Page:Southern Historical Society Papers volume 17.djvu/201
The Monument to General Robert E, Lee. 193
whom he might be brought in contact. You all remember the disas- trous character of that campaign in West Virginia, to which I have referred. He came back carrying the heavy load of defeat and un- appreciated by the people whom he had served, for they could not know that had his plans and orders been carried out the result would have been victory rather than retreat. You did not know it, for I would not have known had he not reported it, with the request, however, that it should not be made public. The clamor which then arose followed him when he went to South Carolina, so that it became necessary to write a letter to the Governcr of that State telling him what manner of man he was. ' '
Mr. Davis then spoke of the straits to which the Confederacy was reduced, and reviewed her sad and glorious history through the advance into Pennsylvania, the batde of Gettysburg, the final sur- render. He then proceeded :
" Here he now sleeps in the land he loved, and that land is not Virginia only, for they do injustice to Lee who believe he fought only for Virginia. He was ready to go anywhere, on any service for the good of his country, and his heatt was as broad as the fifteen States struggling for the principles that our forefathers fought for in the Revolution of 1776.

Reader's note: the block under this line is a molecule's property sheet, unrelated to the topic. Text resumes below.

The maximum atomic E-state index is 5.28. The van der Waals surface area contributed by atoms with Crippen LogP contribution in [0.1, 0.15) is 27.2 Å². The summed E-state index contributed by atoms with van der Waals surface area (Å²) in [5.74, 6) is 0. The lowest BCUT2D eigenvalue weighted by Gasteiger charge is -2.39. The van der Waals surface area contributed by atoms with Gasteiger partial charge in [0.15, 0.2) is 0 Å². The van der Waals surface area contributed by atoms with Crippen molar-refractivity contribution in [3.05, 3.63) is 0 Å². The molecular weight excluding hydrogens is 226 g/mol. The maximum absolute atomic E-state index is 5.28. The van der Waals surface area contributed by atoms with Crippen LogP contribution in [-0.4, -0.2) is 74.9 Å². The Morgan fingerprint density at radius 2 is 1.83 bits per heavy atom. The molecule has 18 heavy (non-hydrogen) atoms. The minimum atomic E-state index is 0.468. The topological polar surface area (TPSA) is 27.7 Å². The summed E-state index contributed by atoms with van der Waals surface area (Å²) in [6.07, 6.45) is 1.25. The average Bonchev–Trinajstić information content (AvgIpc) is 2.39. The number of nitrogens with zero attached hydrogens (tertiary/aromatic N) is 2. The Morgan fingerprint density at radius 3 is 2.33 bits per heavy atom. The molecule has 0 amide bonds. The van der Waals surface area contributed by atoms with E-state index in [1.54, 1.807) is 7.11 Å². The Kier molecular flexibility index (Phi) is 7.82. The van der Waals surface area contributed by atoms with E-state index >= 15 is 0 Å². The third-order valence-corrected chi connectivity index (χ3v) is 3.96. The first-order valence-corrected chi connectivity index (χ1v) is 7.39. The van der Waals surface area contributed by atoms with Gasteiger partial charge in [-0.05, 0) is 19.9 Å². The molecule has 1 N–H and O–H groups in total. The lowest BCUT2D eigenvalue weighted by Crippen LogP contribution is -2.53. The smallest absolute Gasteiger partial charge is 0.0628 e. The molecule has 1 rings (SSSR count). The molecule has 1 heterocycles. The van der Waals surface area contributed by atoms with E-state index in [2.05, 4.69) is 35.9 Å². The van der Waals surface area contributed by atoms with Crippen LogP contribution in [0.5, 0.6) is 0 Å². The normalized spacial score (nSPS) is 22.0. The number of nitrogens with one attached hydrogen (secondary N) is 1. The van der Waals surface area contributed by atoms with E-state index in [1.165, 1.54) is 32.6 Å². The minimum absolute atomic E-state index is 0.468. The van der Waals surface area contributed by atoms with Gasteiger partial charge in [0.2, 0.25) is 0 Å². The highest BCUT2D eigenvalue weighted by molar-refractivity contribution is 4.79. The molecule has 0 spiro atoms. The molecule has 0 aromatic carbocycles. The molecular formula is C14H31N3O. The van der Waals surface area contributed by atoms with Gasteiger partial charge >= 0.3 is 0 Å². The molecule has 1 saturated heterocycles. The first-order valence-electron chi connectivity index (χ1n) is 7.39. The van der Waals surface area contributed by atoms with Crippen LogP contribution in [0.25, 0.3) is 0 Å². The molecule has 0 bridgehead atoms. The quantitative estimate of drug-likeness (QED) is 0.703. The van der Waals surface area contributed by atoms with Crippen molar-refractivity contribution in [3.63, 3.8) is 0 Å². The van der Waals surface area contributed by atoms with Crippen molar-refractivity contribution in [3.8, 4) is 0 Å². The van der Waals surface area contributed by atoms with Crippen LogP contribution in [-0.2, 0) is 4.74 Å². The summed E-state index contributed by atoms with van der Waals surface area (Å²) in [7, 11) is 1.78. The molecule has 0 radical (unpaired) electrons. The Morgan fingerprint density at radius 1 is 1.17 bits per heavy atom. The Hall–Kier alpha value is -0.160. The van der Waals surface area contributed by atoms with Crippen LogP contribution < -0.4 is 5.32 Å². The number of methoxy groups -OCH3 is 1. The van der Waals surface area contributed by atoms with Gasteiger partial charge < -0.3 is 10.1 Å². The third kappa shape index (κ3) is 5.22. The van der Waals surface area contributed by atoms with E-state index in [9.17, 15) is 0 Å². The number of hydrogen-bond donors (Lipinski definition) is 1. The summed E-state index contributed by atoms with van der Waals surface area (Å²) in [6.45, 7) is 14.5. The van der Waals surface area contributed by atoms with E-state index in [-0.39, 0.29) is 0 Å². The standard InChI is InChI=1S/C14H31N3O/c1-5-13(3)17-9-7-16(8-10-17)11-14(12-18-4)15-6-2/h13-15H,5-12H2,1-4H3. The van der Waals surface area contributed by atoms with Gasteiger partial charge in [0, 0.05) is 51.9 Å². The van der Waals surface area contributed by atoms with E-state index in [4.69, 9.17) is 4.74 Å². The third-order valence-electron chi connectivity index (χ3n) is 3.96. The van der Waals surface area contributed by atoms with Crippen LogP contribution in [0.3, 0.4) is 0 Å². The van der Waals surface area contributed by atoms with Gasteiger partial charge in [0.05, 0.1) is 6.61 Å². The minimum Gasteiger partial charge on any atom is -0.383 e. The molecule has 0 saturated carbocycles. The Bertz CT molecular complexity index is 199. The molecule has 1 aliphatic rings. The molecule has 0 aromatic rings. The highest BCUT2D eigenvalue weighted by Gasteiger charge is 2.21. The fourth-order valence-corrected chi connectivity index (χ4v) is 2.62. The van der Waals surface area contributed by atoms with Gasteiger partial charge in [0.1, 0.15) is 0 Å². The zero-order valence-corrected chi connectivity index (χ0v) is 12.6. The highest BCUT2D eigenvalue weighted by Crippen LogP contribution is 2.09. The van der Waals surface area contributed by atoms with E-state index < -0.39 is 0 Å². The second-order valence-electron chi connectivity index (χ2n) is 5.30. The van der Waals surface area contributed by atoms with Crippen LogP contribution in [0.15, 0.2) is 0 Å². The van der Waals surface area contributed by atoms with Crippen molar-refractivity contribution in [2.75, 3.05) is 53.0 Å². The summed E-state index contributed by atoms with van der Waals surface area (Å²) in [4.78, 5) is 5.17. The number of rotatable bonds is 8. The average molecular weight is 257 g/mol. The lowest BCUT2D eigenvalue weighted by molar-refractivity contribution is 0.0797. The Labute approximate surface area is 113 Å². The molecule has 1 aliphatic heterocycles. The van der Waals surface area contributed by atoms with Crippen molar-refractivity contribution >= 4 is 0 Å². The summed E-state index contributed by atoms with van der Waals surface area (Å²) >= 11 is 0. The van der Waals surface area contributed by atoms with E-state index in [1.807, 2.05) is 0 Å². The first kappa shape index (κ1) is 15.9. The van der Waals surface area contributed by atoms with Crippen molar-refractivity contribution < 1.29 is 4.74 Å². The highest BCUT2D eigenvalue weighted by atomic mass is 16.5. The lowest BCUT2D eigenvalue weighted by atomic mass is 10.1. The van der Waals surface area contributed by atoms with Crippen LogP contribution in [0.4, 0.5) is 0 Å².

" This day we unite our words of sorrow with those of the good and great throughout Christendom, for his fame has gone over the water — his deeds will be remembered, and when the monument we build shall have crumbled into dust, his virtues will live, a high model for the imitation of generations yet unborn.
Mr. Davis was followed in eloquent addresses by Colonel Charles S. Venable, General John S. Preston, General John B. Gordon, Colonel Charles Marshall, General Henry A. Wise, Colonel William Preston Johnston, and Colonel Robert E. Withers.
Resolutions were then passed organizing an association to erect a monument in Richmond. The following officers of the association were elected :
President, General Jubal A. Early ; Secretary, Colonel Thomas Mann Randolph Talcott ; Treasurer, Colonel William H. Palmer ; Auditor, Sergeant C. P. Allen.
There was an executive committee located in Virginia, and a